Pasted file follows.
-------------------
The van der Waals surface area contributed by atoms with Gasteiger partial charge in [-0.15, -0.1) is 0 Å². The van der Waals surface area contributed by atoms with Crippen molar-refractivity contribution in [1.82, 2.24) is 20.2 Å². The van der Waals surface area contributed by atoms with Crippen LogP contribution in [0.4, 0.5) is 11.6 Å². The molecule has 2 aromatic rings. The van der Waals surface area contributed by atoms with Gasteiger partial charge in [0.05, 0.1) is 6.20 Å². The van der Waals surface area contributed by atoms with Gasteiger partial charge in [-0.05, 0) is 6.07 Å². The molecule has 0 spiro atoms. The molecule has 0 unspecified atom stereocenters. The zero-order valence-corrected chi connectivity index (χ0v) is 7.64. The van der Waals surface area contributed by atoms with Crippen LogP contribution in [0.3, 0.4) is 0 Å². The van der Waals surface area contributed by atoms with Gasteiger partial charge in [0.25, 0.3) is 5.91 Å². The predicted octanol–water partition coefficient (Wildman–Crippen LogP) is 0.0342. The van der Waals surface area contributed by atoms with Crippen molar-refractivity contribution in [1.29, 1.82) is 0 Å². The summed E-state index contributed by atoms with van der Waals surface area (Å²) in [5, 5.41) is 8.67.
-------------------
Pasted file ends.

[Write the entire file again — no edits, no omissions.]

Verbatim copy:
The van der Waals surface area contributed by atoms with Gasteiger partial charge in [-0.15, -0.1) is 0 Å². The van der Waals surface area contributed by atoms with Crippen molar-refractivity contribution in [1.82, 2.24) is 20.2 Å². The van der Waals surface area contributed by atoms with Crippen LogP contribution in [0.4, 0.5) is 11.6 Å². The molecule has 2 aromatic rings. The van der Waals surface area contributed by atoms with Gasteiger partial charge in [0.05, 0.1) is 6.20 Å². The van der Waals surface area contributed by atoms with Gasteiger partial charge in [-0.05, 0) is 6.07 Å². The molecule has 0 spiro atoms. The molecule has 0 unspecified atom stereocenters. The zero-order valence-corrected chi connectivity index (χ0v) is 7.64. The van der Waals surface area contributed by atoms with Crippen LogP contribution in [0.3, 0.4) is 0 Å². The van der Waals surface area contributed by atoms with Gasteiger partial charge in [0.25, 0.3) is 5.91 Å². The predicted octanol–water partition coefficient (Wildman–Crippen LogP) is 0.0342. The van der Waals surface area contributed by atoms with Crippen molar-refractivity contribution in [1.29, 1.82) is 0 Å². The summed E-state index contributed by atoms with van der Waals surface area (Å²) in [5, 5.41) is 8.67.